Concurrently, in the Capitol region, Waypoint is laying out plans to open a drop-in at its Concord location. The 103 North State Street building is being fit up to serve a dual purpose as a Family Resource Center and a Youth Resource Center. Work should be done by the end of this year. We’ll also add a Street Outreach Program in the region, which will put boots on the ground to locate and connect with homeless youth throughout the City.
Erin Kelly, director of Waypoint’s Homeless Youth and Young Adult Services says, “It really is an opportunity to take young people out of that survival mode of ‘Where's my next meal coming from? How am I going to take a shower?’ to getting their basic needs met so that they can then start working on some goals.”

In Manchester, more than 700 young people, ages 13 to 25, experience some form of homeless each year, according to our research. More than 90% of those who use our services identify the Queen City as their home community. Currently, there are NO shelters designed to serve youth, anywhere in the State.

So, in late summer 2021, Waypoint purchased a State property on 298 Hanover Street, the former site of New Hampshire Employment Security. After the City approved funding for renovations, which are estimated to cost $1.27 million, Waypoint went to work creating an overnight shelter and three studio apartments to help homeless youth transition to permanent housing. Renovations should be complete by July, 2022.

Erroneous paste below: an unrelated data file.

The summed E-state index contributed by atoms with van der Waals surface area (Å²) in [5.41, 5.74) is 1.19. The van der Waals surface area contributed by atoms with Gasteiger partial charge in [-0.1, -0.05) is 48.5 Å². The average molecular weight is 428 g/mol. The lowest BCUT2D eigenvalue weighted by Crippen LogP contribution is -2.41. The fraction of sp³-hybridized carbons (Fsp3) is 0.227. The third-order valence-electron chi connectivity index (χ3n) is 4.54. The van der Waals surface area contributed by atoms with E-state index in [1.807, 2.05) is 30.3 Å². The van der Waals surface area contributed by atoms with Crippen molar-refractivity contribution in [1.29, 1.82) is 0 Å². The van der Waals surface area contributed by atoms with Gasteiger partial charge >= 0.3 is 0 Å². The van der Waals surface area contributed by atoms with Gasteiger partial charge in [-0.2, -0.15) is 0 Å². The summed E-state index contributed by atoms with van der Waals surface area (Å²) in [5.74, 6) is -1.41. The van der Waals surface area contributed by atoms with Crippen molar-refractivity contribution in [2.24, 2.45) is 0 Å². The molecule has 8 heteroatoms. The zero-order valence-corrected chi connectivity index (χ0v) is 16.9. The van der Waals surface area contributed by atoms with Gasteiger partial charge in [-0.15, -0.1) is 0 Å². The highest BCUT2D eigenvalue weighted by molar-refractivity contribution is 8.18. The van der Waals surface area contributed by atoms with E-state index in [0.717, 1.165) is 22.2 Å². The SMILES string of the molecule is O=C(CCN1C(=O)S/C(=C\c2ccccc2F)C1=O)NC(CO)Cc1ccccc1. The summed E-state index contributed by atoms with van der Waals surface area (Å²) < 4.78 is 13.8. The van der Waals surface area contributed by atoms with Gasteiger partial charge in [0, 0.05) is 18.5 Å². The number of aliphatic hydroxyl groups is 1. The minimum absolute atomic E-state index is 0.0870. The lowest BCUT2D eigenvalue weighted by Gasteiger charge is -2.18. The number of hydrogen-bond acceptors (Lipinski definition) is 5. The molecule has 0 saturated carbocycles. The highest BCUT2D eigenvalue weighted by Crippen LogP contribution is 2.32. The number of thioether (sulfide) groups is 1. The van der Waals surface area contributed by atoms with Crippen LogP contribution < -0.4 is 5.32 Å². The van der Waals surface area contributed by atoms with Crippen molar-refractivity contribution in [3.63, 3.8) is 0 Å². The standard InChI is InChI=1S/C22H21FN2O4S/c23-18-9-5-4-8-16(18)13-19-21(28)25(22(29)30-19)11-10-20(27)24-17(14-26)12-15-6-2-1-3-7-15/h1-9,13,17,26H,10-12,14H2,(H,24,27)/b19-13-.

Lasting solutions to a growing problem

Services such as these constitute early intervention; they reduce long-term instability and the risk of youth becoming chronically homeless adults. In addition, comprehensive services mitigate the long-term effects of homelessness including substance use disorders, chronic health conditions, incarceration, and mental health concerns.

The cost to human life is great, as is the cost to society. If you think other people’s homelessness does not affect you, consider that every person society fails costs each taxpayer that much more. According to National Network for Youth, the cost to maintain a youth in the criminal justice system for one year is over nine times greater per person than the cost of moving a youth to permanent housing.

Waypoint hopes that through community response, public interest, and collective advocacy, we can create a stronger social safety net, reach more youth across the State, ensure that homelessness is brief, rare, and non-reoccurring, and effectively get another step closer to ending youth homelessness in New Hampshire.

“This is part of a comprehensive, coordinated, and collaborative response to youth and young adult homelessness in NH” says Borja Alvarez de Toledo, president and CEO of Waypoint. “On behalf of Waypoint and all the youth we serve, we thank the community for supporting this change-making initiative for the young people of New Hampshire.”